The reality in Iraq today is that the defeat of ISIS has provided a vacuum in its politics, which will have significant impact on the upcoming parliamentary elections in the country next year.
In recent months, Iraqi people have witnessed new moves from political and religious groups who dominate the country’s politics. After 14 years of internal violent conflicts, part of the pro-Tehran Shi’ite alliance have finally realized that the unconditional dependence on the Iranian regime will further exacerbate the sectarian conflict.
However, it should not be forgotten that the changing US policy on Iran’s destabilizing activities in the Middle East has influenced their decisions. In this regard, both influential and famed Shi’ite clerics Ammar Al Hakim and Muqtada al-Sadr have changed their views about Iran and the role of its proxies and allies in Iraq.
According to reports, Mr Al Hakim has decided to step down as the leader of one of the Iraqi groups allied to Tehran. This move means that a significant number of Shi’ite voters in Iraq will not pursue and back the plans of the Islamic Revolutionary Guard Corps (IRGC) in the coming elections.
If Sadr, al-Hakim and Sunni parties agree to restrict Iran’s destructive role in Iraq, the balance of power will shift in favor of the Iraqi peopleHamid Bahrami
Similarly, the leader of the Sadrist movement, Muqtada al-Sadr, decided to visit Saudi Arabia and UAE in what one could describe as an unanticipated move even for the Sunni parties. Mr al-Sadr played a key role to end the political deadlock in Iraqi politics following the elections in both 2010 and 2014.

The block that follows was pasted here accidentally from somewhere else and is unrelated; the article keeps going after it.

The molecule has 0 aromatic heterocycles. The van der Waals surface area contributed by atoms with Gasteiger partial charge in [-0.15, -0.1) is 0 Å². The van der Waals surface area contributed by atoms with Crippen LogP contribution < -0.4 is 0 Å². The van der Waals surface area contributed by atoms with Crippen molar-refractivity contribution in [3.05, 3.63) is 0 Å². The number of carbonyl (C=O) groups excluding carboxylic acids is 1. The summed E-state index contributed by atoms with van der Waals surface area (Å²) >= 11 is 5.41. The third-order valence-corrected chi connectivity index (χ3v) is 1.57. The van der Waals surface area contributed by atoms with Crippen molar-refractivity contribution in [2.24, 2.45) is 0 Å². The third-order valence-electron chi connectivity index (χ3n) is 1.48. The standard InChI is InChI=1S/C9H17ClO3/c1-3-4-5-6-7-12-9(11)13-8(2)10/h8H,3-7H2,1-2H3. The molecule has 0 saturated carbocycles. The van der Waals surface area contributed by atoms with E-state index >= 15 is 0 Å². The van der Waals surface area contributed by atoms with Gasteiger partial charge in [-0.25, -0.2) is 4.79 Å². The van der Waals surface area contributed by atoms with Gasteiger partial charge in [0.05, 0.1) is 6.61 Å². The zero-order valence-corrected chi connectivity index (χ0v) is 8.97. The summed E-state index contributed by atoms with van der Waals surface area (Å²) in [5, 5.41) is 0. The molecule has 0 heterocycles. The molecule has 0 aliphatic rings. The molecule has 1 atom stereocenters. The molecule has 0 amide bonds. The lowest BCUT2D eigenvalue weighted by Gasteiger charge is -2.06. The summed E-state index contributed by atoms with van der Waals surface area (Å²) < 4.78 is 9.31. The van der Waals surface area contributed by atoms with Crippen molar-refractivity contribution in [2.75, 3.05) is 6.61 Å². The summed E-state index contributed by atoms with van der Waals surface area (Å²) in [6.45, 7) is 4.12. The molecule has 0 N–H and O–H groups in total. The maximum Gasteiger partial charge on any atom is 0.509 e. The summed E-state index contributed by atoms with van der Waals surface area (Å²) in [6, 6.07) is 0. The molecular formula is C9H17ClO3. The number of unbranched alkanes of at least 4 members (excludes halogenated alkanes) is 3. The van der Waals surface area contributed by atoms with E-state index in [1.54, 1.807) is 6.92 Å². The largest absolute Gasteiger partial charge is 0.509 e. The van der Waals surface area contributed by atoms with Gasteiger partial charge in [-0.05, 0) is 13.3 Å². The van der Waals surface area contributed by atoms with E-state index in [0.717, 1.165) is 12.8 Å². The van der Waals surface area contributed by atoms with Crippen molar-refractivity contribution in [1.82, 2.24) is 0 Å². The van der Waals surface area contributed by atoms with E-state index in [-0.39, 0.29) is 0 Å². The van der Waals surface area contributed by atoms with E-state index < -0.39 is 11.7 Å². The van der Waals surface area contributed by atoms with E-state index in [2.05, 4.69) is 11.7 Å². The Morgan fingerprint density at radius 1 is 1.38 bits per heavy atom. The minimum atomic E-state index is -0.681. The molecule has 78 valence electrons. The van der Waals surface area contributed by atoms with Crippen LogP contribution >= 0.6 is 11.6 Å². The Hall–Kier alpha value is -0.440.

It is agreed that the former Iraqi prime minister, Nouri Al-Maliki’s catastrophic and sectarian policies lead to a deep division among different ethnicities in Iraq. These policies, adopted in coordination with Tehran and its IRGC, were in part based on suppression of the Sunnis and disregarding of their rights.
The weakness of Iraqi army, the frequent use of armed forces to achieve political goals, the direct control of commander of IRGC’s Quds force Qasem Soleimani over Iraqi Shi’ite militias, and eventually, the seizure of nearly one third of Iraqi territory by ISIS, all lead to the recent decision by both of these clerics to distance themselves from the Iranian regime.
In this regard, Sadr’s visit to Saudi Arabia in late July brought most attention from the media as he met Crown Prince Muhammad bin Salman in Jaddah. Apparently, the leader of Sadrist’s movement feels the wind of change in Iraq and is looking to improve his relations with major actors both inside and outside of the country.
Visit to Riyadh
If Sadr wishes to achieve his political ambitions, he will have to choose between the following two options – reducing tie with Tehran dramatically and changing his political views on Sunni parties. His meeting with Mohammed bin Salman, however, sends a positive signal to all Iraqi parties who oppose the IRGC and Tehran’s intervention in Iraq.